• Tarp. A tarp could be put under the tent to protect it from the cold and wet ground. Doing so comes with a downside though: a tarp installed beneath the tent could collect water if it somehow manages to get under the tent. Because of that, you could install a tarp over the tent for additional rain protection as an alternative.
• Cold-weather sleeping bag and pad. A sleeping bag and pad will protect you from the cold ground during the night. Apart from cold protection, a sleeping bag will provide some extra padding for more comfort during the sleep. Accordingly, make sure to get a high-quality sleeping bag that will be able to both protect you from cold and also provide warmth at night.
• Survival kit. Make sure to bring a survival kit for emergencies. The package should include the essentials that could help you survive out in the wild. For example, you could include a flashlight/headlight, water purification tablets, duct tape, toilet paper, first aid supplies, extra food and water, a pocketknife, and anything else you deem necessary.
• Mess kit. When it comes to dinnerware, a compact mess kit is the best option for camping. Nested tableware won’t take much room in your bag and is also easy-to-wash, which is perfect for camping trips.
• Lighting. Make sure to bring a headlamp and a couple of flashlights with you. They will come in handy in case you need to do some adjustments to the tent at night, go out, pull something out of your bag, and in various other situations.
• Microfiber towels. Microfiber towels are extremely absorbent and dry very quickly. Make sure that you get a couple spare towels, not just one per person: apart from using the towels after shower or swimming, you could remove excess water from the tent with them, for example.
• Fire material. You should bring a good amount of logs and papers for fire. Don’t just assume that you will be able to find them on site. This is perfect for those traveling with plenty of space, such as in an RV or a car with room for logs. Don’t forget to check whether or not fires are allowed at the site, of course.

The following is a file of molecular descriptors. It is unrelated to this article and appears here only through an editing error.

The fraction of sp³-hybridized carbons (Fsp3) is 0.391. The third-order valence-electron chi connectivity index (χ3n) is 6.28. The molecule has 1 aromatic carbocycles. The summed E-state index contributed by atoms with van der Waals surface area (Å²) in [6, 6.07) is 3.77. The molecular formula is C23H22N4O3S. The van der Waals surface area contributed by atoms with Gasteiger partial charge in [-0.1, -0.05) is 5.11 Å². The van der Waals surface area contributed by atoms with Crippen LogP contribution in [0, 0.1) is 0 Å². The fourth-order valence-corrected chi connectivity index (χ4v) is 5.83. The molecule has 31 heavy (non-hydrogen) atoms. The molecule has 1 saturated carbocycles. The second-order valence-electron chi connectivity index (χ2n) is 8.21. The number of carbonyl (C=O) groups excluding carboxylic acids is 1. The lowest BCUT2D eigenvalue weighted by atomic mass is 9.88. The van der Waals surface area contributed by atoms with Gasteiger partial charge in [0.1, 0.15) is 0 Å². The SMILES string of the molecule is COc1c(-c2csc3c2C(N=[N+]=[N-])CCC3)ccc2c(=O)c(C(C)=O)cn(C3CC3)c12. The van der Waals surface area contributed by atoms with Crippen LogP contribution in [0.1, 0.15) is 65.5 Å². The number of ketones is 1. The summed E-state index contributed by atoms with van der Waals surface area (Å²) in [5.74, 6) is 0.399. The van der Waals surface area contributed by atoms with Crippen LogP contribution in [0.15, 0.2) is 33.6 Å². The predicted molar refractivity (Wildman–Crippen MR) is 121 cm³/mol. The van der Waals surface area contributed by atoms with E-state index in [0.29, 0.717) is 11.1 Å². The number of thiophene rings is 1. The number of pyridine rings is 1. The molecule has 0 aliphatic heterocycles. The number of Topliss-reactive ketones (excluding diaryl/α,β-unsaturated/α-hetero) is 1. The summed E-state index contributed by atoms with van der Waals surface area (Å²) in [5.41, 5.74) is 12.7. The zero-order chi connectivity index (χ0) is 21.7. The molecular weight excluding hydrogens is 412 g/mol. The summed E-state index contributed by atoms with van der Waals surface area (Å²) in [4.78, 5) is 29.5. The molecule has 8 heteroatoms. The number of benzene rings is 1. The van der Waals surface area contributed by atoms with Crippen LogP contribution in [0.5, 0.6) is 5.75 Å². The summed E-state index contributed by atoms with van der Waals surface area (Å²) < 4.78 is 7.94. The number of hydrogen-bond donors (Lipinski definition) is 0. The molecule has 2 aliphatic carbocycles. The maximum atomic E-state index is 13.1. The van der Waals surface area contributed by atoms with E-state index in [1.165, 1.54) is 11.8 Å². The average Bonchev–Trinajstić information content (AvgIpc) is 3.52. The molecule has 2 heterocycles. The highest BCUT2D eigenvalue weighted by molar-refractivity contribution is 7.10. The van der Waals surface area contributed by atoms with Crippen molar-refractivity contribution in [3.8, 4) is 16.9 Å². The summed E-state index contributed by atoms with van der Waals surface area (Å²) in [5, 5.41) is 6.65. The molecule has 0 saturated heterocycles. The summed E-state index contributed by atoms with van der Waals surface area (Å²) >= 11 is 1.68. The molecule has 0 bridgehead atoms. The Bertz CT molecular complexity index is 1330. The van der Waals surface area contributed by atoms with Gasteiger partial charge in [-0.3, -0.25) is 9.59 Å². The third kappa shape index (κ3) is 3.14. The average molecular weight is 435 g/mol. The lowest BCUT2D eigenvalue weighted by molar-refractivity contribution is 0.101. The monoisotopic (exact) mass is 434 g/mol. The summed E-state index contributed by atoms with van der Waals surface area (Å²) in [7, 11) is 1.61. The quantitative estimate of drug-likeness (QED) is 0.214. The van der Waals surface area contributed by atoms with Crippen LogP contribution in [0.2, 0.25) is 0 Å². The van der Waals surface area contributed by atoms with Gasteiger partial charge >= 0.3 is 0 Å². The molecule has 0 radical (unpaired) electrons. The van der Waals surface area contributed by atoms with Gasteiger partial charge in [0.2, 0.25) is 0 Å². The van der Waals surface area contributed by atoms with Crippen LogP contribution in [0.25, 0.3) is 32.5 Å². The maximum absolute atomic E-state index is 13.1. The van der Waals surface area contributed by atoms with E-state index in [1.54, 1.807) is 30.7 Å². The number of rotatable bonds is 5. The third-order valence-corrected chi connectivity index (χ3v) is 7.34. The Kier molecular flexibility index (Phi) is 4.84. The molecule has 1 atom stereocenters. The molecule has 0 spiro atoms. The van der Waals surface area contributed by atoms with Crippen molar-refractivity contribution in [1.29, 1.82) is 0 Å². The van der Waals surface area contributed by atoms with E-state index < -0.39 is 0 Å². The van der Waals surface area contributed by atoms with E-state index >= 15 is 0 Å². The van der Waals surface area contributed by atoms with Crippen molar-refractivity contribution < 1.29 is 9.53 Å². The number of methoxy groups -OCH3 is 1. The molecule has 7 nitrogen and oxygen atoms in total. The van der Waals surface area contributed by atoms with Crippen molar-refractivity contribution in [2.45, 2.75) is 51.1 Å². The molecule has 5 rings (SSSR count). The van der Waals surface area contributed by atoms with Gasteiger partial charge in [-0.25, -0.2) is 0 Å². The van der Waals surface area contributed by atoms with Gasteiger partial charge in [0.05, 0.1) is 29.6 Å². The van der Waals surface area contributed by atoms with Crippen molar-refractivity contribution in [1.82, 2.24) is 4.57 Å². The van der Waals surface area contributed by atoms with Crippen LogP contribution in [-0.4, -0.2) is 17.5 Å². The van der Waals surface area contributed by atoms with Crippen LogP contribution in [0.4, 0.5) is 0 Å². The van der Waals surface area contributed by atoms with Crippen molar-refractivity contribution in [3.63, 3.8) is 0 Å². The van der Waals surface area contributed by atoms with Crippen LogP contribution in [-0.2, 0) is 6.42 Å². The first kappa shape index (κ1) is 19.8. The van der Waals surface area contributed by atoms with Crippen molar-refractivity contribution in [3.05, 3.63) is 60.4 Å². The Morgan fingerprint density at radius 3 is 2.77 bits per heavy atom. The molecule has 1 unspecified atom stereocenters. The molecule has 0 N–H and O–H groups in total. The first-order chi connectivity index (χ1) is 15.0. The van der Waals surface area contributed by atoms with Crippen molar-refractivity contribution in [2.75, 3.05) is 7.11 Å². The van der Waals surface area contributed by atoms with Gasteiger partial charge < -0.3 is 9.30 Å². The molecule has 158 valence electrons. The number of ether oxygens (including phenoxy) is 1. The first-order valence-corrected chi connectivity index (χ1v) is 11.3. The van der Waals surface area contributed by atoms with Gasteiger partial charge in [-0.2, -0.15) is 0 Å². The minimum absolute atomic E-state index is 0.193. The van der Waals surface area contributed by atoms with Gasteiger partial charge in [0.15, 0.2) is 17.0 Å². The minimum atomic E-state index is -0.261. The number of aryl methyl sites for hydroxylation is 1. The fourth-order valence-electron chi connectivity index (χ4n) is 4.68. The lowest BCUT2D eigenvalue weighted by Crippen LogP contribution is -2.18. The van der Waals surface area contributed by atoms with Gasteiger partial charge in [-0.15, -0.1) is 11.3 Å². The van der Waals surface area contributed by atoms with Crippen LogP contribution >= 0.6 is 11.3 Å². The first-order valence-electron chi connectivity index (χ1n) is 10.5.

• Garbage bags. Using garbage bags is a simple way to protect your items from water and moisture. They are fairly cheap, fortunately, so you could easily buy a good amount of them. A bonus benefit of garbage bags is that they can help you protect your items, especially food, from wild animals.
Bring appropriate clothing items
The right clothing equipment is another thing you need to have with you. Overall, you should opt for items that are water-resistant and breathable. Avoid cotton and instead go for synthetic materials, wool, or fleece. Also, make sure to bring enough changes to keep you dry at all times.
All in all, the clothing items you should bring with you are:
• Sturdy waterproof boots.
• Dry socks.
• Rain pants.
• Sweaters for warmth.
• Thermal underwear.
• At least one pair of either mittens or gloves.
• Winter cap.
• Winter jacket.
Staying warm is important during both day and night. During the day, you could have a sip of hot tea or coffee or simply get active by moving your body. And during the night, you could use two foam pads instead of one in your sleeping bag, wear booties and/or a winter cap, or snuggle a bottle of hot water.
Another good option is to bring along a heater. Bear in mind though that the heater needs to be equipped with safety shutoffs and also be suitable for indoor use. You could also use an old-style stove with a chimney, but it would require wood and someone to stay awake at night to keep an eye on the fire.
Bring extra money with you
Unfortunately, camping trips do not always go the way we want them. The weather could change in any way it wants, so you need to be prepared to bail out if necessary. A great retreat option would be to move to the nearest town and stay there overnight. Needless to say, you need money for that, so make sure that you bring along some extra cash for such emergencies.
No we hope that you are more ready for some camping! 🙂
If you want more inspiration, read this.
- 10 great places for camping in Europe
- Toronto and Niagara falls in October
- 16 things to do in Bergen on a rainy day
- Top 10 adventures in Norway